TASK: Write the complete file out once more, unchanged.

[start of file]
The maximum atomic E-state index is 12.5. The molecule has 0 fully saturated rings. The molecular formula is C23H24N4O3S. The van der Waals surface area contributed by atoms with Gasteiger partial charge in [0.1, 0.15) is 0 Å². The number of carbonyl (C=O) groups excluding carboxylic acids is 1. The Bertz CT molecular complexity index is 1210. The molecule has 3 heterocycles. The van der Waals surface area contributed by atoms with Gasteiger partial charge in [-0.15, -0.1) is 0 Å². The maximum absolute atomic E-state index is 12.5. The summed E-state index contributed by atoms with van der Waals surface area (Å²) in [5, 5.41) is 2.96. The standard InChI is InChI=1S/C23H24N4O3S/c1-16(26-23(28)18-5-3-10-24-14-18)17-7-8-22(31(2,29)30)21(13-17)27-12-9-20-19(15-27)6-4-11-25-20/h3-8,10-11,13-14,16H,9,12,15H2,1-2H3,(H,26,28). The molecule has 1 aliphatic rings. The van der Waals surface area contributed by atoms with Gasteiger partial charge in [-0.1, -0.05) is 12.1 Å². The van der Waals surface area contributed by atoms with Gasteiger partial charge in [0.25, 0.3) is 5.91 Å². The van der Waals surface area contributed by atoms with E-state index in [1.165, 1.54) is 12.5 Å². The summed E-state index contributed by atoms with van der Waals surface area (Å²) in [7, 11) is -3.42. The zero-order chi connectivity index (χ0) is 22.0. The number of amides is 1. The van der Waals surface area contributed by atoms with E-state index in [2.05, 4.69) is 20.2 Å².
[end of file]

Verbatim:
The maximum atomic E-state index is 12.5. The molecule has 0 fully saturated rings. The molecular formula is C23H24N4O3S. The van der Waals surface area contributed by atoms with Gasteiger partial charge in [0.1, 0.15) is 0 Å². The number of carbonyl (C=O) groups excluding carboxylic acids is 1. The Bertz CT molecular complexity index is 1210. The molecule has 3 heterocycles. The van der Waals surface area contributed by atoms with Gasteiger partial charge in [-0.15, -0.1) is 0 Å². The maximum absolute atomic E-state index is 12.5. The summed E-state index contributed by atoms with van der Waals surface area (Å²) in [5, 5.41) is 2.96. The standard InChI is InChI=1S/C23H24N4O3S/c1-16(26-23(28)18-5-3-10-24-14-18)17-7-8-22(31(2,29)30)21(13-17)27-12-9-20-19(15-27)6-4-11-25-20/h3-8,10-11,13-14,16H,9,12,15H2,1-2H3,(H,26,28). The molecule has 1 aliphatic rings. The van der Waals surface area contributed by atoms with Gasteiger partial charge in [-0.1, -0.05) is 12.1 Å². The van der Waals surface area contributed by atoms with Gasteiger partial charge in [0.25, 0.3) is 5.91 Å². The van der Waals surface area contributed by atoms with E-state index in [1.165, 1.54) is 12.5 Å². The summed E-state index contributed by atoms with van der Waals surface area (Å²) in [7, 11) is -3.42. The zero-order chi connectivity index (χ0) is 22.0. The number of amides is 1. The van der Waals surface area contributed by atoms with E-state index in [2.05, 4.69) is 20.2 Å².